Year of Award


Document Type


Degree Type

Master of Arts (MA)

Degree Name


Department or School/College

Department of Economics

Committee Chair

Helen Naughton

Commitee Members

Katrina Mullan, Nathaniel Anderson


adoption biomass zinb heating regional science


University of Montana

Subject Categories

Agricultural and Resource Economics


New biomass combustion technologies and adequate biomass supplies have empowered the United States (U.S.) to look beyond satisfying heating needs with traditional fossil-based fuels, but biomass heating is often overlooked by many commercial and institutional entities. This study uses county level Zero Inflated Negative Binomial (ZINB) cross sectional regression analyses to identify economic factors that are favorable to the adoption of decentralized woody biomass heating systems by institutions in the U.S. In addition, biomass policy efficacy with respect to decentralized biomass heating systems is analyzed and regression results are used to develop an expansion map that highlights counties in the U.S. that may be good targets for biomass heating. Across all three models higher heating degree days, population density, and available forest residues decrease the odds of a county not containing an institution using a decentralized biomass heating system, with forest residues being the best predictor. When predicting the likely count of institutions using biomass heating systems, heating degree days, commercial natural gas prices, median house value, available biomass from lands treated under the National Fire Plan, and the proportion of Forest Service land have statistically significant coefficients that are positive. An increase in each of these variables is positively associated with an increased likelihood of one or more institutions using biomass. State policies in support of biomass use were shown to have a negligible effect on the number of decentralized biomass heating systems, while procurement policies related to utility infrastructure and renewable products and fuels specifically have a negative association. It is worth noting that, though level of active management resulting in biomass production is not a policy variable per se, it has important policy dimensions. Both federal land management practices and resources allocated to fuel treatments under NFP are highly subject to public policy decisions, including budget allocations for forest restoration and fuels treatments. Future expansion in the use of decentralized biomass heating systems is predicted to be most successful in counties in the Northwest and Northeast, and to a lesser degree in counties in the states of Michigan, Colorado, and New Mexico.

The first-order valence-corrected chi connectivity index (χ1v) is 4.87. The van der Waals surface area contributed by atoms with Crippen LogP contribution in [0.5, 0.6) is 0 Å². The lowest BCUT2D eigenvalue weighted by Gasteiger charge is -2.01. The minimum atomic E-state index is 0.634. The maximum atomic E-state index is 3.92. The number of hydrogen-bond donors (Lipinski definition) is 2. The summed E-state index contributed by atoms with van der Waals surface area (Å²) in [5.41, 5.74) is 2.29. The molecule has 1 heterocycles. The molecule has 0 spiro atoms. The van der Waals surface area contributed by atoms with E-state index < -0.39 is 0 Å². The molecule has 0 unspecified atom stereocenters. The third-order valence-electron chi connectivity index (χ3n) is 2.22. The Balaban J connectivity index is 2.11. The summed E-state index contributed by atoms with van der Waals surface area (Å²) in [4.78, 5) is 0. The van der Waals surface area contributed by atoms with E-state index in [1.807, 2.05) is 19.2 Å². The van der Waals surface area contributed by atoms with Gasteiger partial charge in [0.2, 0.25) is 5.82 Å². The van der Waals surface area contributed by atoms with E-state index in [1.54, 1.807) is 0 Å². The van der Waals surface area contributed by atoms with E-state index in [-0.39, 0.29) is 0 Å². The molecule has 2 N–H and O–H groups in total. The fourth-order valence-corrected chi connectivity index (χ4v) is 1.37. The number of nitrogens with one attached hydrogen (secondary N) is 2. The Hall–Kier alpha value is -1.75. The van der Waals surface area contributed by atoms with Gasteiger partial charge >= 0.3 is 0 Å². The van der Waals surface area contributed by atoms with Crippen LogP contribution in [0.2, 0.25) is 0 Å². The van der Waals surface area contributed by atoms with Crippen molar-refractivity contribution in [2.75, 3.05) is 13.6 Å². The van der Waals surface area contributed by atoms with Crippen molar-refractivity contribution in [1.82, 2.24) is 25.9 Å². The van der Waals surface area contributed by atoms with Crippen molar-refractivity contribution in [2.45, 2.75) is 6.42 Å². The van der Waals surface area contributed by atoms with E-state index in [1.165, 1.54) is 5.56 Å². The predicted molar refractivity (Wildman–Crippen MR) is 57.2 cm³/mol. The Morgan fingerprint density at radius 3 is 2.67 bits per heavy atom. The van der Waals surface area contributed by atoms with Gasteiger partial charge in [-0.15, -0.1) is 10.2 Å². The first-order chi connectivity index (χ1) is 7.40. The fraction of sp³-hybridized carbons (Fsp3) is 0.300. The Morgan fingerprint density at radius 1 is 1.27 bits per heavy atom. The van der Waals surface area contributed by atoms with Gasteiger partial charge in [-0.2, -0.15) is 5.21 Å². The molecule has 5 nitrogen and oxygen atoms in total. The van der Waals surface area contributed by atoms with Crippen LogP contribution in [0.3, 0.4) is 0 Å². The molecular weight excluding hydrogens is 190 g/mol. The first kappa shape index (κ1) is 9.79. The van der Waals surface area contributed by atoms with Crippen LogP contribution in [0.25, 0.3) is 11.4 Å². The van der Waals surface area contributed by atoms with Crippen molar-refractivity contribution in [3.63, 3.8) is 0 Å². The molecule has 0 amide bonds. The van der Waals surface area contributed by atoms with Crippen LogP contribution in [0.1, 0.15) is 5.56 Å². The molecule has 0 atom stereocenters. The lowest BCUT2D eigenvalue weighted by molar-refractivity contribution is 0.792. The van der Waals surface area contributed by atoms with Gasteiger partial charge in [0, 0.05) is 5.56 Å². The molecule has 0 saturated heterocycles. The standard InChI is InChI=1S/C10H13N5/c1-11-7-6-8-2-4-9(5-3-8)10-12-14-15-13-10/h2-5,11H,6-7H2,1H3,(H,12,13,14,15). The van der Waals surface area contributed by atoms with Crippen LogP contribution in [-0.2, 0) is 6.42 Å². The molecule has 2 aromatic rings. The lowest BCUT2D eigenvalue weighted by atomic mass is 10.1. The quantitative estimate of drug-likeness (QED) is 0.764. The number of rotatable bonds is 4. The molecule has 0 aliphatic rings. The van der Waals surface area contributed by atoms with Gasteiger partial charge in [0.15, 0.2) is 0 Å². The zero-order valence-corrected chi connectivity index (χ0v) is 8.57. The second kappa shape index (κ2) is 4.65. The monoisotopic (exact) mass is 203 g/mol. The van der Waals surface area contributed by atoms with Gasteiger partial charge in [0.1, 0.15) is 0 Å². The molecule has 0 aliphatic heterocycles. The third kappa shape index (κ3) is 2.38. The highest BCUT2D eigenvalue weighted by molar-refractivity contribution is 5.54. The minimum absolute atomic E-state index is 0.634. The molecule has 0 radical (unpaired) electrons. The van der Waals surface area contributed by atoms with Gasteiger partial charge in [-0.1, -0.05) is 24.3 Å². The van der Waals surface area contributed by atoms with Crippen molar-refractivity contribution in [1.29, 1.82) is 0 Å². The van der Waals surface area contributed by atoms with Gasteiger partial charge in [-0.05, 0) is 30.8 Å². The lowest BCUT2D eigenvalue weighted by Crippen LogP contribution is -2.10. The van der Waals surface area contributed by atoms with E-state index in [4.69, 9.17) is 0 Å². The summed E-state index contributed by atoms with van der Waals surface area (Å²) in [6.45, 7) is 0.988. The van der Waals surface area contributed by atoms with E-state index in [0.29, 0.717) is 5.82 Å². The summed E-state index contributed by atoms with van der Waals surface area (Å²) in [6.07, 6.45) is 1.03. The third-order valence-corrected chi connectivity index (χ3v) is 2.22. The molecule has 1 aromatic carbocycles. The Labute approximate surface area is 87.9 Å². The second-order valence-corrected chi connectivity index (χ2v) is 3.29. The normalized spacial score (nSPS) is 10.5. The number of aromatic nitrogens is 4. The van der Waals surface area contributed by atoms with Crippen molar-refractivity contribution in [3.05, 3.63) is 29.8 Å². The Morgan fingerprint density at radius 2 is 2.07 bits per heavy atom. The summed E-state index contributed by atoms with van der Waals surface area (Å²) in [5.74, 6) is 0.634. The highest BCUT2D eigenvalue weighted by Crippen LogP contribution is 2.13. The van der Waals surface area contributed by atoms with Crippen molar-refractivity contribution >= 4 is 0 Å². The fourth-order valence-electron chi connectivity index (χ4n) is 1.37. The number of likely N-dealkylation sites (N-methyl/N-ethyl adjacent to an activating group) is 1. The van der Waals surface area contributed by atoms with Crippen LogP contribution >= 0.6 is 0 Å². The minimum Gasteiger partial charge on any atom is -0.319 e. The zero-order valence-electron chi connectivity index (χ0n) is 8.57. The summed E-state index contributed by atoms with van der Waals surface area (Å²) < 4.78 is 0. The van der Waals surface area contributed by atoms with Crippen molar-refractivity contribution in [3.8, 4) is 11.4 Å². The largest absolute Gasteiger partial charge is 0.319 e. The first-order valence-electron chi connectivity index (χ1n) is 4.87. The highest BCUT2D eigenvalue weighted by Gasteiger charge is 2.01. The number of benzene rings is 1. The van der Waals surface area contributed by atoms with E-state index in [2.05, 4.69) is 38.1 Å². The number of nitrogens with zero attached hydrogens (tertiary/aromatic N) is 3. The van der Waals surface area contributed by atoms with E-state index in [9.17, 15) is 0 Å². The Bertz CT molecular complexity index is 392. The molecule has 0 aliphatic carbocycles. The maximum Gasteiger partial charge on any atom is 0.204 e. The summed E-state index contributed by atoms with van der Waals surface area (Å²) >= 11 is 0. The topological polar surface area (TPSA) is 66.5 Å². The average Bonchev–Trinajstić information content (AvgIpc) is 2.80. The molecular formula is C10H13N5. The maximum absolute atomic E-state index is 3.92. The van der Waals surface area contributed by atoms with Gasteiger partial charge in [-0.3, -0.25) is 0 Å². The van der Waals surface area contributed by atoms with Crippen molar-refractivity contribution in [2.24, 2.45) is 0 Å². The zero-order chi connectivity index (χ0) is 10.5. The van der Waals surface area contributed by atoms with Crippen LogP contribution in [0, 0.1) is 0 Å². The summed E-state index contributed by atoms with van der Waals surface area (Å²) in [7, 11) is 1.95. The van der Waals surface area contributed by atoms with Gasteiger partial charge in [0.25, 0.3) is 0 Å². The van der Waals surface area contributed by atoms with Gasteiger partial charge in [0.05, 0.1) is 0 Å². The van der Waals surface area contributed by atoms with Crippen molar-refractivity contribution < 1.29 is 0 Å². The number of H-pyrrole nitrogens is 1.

© Copyright 2015 Jesse D. Young